Remember they are warnings, you should see them as recommendations, in some situations is OK to ignore a warning if you have a good reason for it, this is better than not knowing there was a potential problem.

My Experience

I am a continuous learner, I like learning, I like improving and getting feedback on your code is a good way to learn, I believe in continuous learning and improvement.

Finish work a litter wiser about CRM than you when you started work.  – Hosk

When I analysed the code I got lots of warnings but I found these interesting.  I wanted to know the logic behind the warning.

It’s easy to be initially overwhelmed and condemn the analysis as being too pedantic.  In some recommendations it can be but if you can prove your reason for ignoring the warning (with something more than I can’t be bothered to change it).

Over time I found myself writing code which I knew would not generate complaints from the static analysis tool because I didn’t want to have to go through the code and correcting it.  This shows me static analysis is an effective tool in changing my the syntax of the code I was writing.

The goal of static analysis

Creating standard code syntax and get the team to deliver a minimum standard of code.  Developers can get lazy and like to quickly check in code, running static analysis is a good tool to nudge developers to tidy up their code.  Static analysis is like running a spell and grammar check on your code, it finds areas you can polish your first draft.

Static code analysis also finds common bad coding practices and highlights poor code design.

Look at the default areas the default rule set checks

  • Design
  • Globalization
  • Interoperability
  • Maintainability
  • Naming
  • Performance
  • Portability
  • Reliability
  • Security
  • Usage
  • Native
  • Errors

I had some errors telling me to hide public variables.

CA1002 – Do Not expose generic List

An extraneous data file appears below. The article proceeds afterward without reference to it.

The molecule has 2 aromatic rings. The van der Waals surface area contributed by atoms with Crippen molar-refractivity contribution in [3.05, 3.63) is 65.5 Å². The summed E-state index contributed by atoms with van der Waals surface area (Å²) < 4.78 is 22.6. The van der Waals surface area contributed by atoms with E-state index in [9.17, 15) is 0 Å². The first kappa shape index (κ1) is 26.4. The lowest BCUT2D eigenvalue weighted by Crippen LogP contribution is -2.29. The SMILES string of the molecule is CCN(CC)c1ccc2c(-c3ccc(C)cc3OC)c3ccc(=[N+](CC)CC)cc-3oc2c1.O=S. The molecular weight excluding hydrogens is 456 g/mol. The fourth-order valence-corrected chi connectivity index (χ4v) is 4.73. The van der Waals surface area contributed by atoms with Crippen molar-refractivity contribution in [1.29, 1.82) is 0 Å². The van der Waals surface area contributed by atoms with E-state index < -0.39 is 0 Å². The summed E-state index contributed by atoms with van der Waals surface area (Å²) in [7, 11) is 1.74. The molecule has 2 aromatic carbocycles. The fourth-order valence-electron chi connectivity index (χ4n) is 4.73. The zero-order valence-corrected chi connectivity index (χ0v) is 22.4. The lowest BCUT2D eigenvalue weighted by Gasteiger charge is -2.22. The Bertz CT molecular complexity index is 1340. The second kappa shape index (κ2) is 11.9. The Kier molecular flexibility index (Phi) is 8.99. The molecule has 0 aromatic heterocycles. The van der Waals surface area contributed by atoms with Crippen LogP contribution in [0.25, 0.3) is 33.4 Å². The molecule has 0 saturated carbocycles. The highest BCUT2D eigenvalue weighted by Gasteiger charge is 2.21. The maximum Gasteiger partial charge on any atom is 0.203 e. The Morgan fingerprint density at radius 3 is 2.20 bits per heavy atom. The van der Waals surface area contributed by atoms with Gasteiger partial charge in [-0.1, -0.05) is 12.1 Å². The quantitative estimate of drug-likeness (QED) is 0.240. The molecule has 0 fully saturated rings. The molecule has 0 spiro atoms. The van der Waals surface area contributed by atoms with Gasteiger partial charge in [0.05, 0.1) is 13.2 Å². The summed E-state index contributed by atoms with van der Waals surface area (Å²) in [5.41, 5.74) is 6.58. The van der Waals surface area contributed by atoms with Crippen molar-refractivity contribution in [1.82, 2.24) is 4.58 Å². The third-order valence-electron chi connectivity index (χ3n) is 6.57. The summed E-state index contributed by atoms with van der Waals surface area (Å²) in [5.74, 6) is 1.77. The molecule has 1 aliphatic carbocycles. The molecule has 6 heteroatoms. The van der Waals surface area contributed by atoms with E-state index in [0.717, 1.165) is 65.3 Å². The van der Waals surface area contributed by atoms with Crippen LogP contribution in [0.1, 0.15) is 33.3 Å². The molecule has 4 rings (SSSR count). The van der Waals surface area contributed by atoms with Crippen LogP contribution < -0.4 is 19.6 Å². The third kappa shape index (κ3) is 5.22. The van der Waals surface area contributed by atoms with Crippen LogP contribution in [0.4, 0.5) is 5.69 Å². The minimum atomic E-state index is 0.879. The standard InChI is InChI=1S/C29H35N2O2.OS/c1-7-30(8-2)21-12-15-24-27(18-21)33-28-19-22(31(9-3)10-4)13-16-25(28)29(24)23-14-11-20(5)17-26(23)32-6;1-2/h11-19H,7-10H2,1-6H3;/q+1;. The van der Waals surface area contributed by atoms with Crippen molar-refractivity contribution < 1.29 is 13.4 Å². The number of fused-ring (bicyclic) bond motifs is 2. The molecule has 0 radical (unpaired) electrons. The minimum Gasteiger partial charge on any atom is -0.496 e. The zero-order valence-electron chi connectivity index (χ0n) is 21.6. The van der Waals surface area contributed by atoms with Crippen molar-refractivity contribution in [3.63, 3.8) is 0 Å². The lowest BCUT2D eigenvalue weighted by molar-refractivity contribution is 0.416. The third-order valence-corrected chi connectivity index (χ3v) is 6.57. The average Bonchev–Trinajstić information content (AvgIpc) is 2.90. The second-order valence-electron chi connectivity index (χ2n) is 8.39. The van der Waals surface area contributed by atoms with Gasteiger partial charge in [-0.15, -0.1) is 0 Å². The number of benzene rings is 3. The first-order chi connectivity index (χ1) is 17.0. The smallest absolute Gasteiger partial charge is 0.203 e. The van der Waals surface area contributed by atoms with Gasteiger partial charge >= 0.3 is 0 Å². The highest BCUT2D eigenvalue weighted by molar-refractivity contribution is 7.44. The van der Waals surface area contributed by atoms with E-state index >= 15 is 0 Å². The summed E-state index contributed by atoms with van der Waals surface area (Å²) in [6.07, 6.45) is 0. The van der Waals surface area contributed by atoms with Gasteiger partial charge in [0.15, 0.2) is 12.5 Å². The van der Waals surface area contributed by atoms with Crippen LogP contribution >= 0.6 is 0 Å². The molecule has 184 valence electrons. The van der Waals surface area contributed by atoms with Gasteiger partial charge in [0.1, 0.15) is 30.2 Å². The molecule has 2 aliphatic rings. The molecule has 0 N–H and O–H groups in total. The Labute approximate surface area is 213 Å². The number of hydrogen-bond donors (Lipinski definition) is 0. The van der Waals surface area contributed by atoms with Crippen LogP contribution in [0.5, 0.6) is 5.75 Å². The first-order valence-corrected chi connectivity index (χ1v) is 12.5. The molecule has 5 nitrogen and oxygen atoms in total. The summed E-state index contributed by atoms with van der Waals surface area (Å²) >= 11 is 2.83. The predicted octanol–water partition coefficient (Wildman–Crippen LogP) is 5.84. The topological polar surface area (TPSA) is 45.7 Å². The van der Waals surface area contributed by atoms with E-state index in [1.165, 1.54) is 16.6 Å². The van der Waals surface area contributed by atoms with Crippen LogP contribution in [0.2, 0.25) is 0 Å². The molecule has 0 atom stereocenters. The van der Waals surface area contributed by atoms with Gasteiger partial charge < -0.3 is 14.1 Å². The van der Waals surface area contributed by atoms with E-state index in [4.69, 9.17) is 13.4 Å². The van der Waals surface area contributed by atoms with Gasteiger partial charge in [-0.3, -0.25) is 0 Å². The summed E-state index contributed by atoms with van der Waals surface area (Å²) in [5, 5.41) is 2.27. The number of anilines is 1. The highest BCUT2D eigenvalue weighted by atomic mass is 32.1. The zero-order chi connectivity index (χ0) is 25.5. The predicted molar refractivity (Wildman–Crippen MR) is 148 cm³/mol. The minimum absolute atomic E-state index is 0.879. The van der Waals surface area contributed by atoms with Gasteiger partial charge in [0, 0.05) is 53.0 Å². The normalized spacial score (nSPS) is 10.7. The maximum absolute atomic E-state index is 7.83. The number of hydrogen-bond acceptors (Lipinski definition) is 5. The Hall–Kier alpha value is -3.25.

CA1822 – Mark members as static

https://msdn.microsoft.com/en-us/library/ms245046.aspx

 Members that do not access instance data or call instance methods can be marked as static (Shared in Visual Basic). After you mark the methods as static, the compiler will emit nonvirtual call sites to these members. Emitting nonvirtual call sites will prevent a check at runtime for each call that makes sure that the current object pointer is non-null. This can achieve a measurable performance gain for performance-sensitive code. In some cases, the failure to access the current object instance represents a correctness issue.

 

Why was I getting this error, this articles help to explain

CA1822 Code Analysis warning

Can anyone explain the purpose and resolution of CA1822 on a Controller Action?

It’s ok to ignore some errors

I was getting an error CA1011 – Consider passing base types as parameters

I was passing in an early bound type e.g. contact and it was saying I could pass in entity.  I’m happy to ignore this warning for CRM early bound classes because I the method needs a contact record and isn’t going to work with a different one.  I want this type checking on the method.

What did I make of it

I found the process interesting.  As I went through the warnings I would think about the design of the code and the merits the warning and suggested action.